What surprised me at the time was that I didn’t want to report it to the police. I know that’s what I should have done; I’d like to think I was the type of person who would have done exactly that but I didn’t and I wasn’t. All I wanted to do was forget the whole episode and move on. I can’t explain it but I just didn’t want to deal with it or relive it and the last thing I wanted to do was contact the police and go through the rigmarole of reporting it. After all, I was leaving town the next day and America in two weeks’ time. I was hardly popping back anytime soon. So what was the point?
I think the reason why women don’t say anything is that we don’t feel we have a voice. And if we were to speak out, we would be dismissed, ridiculed and ostracised. Maybe some even fear being regarded as ‘damaged goods’. Moreover, instinctively we know, because history has shown us time and time again, that any woman brave enough to raise her head above the parapet tends to pay a rather high price for her courage.
Not surprisingly in the wake of the Weinstein scandal his accusers were later attacked by some for finding themselves in such a situation in the first place and secondly for not saying anything at the time and thus “allowing” other attacks to happen. It would seem when it comes to sexual violence the onus is on women not only to police ourselves but the men that we meet.
If you think about it the flip side of the “why did she let herself get into that situation” argument is that a woman’s at fault for not regarding every man she meets as a potential rapist. Now that’s clearly an untenable position to hold. I’m guessing that when Lauren Silvan met up with Weinstein in a club she never once thought to herself I better not as he might masturbate in front of me into a potted plant. Because you know what? It’s not a normal thing to do. Most men don’t do that. And the only person to blame for such a scenario would be Weinstein.
And you know what would have happened had his victims spoken out earlier? Nothing. At least to Weinstein. In 2005 Courtney Love hinted publically at what Weinstein was up to and while nothing happened to Weinstein, Love believes her career was stymied as a result. If A-listers such as Gwyneth Paltrow and Angelina Jolie didn’t feel able to speak out before now it’s presumably because they felt nothing would come of it and the only person on the receiving end of any backlash would be them. It took a journalist to speak to a few brave women and a publication to have the balls to publish the story to get the ball rolling.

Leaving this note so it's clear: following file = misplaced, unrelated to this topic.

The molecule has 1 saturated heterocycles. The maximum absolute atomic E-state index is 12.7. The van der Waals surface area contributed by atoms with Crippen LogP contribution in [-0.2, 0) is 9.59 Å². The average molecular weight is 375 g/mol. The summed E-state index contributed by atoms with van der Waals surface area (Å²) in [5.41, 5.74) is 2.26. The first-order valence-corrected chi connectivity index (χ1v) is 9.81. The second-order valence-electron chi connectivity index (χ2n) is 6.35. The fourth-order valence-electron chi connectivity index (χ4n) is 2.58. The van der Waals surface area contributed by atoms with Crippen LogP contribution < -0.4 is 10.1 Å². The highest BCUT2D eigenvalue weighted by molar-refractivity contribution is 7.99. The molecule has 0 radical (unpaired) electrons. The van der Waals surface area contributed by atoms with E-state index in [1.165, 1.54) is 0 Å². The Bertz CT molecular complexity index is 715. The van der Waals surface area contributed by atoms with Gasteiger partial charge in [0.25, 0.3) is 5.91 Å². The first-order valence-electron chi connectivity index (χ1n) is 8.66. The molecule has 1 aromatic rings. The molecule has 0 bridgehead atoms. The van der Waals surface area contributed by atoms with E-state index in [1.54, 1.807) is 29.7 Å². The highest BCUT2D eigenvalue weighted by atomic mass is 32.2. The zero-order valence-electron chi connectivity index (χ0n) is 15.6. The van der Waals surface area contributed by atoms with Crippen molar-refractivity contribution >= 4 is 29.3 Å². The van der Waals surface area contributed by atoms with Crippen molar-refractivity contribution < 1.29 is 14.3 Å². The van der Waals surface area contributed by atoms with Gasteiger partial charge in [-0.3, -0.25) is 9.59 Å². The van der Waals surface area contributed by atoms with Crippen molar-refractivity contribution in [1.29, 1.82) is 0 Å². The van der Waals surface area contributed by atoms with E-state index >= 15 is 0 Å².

Of course when it comes to sexual violence blaming the victim is power for the course. How spurious these supposed arguments are is easy to prove. Just make the victim male. Can you imagine a male victim being dismissed as asking for it because he wore his trousers half way down his arse? Or some middle-aged woman claiming she was seduced by the machinations of some manipulative 13 year old boy and getting away with it? Swap genders and these are arguments you hear all the time.
Moreover, society arbitrarily modifies the rules by which we decide how blameless the victim supposedly is or isn’t depending on the class, nationality, colour and the supposed value society at large places on the victim.
However, with the once powerful Weinstein falling so suddenly from grace, maybe we are beginning to see the demise of the privileged world of male entitlement and the everyday sexual harassment that goes along with it. In the meantime, the threat of sexual violence, like the Sword of Damocles, continues to hang over women’s heads.
My one hope is with women now taking such a public stand it will encourage society to finally stop shifting part or in some cases all of the blame onto women victims, thereby abnegating responsibility from the male perpetrators of sexual violence. We not only belittle women in doing this, but in the process we also belittle the vast majority of men.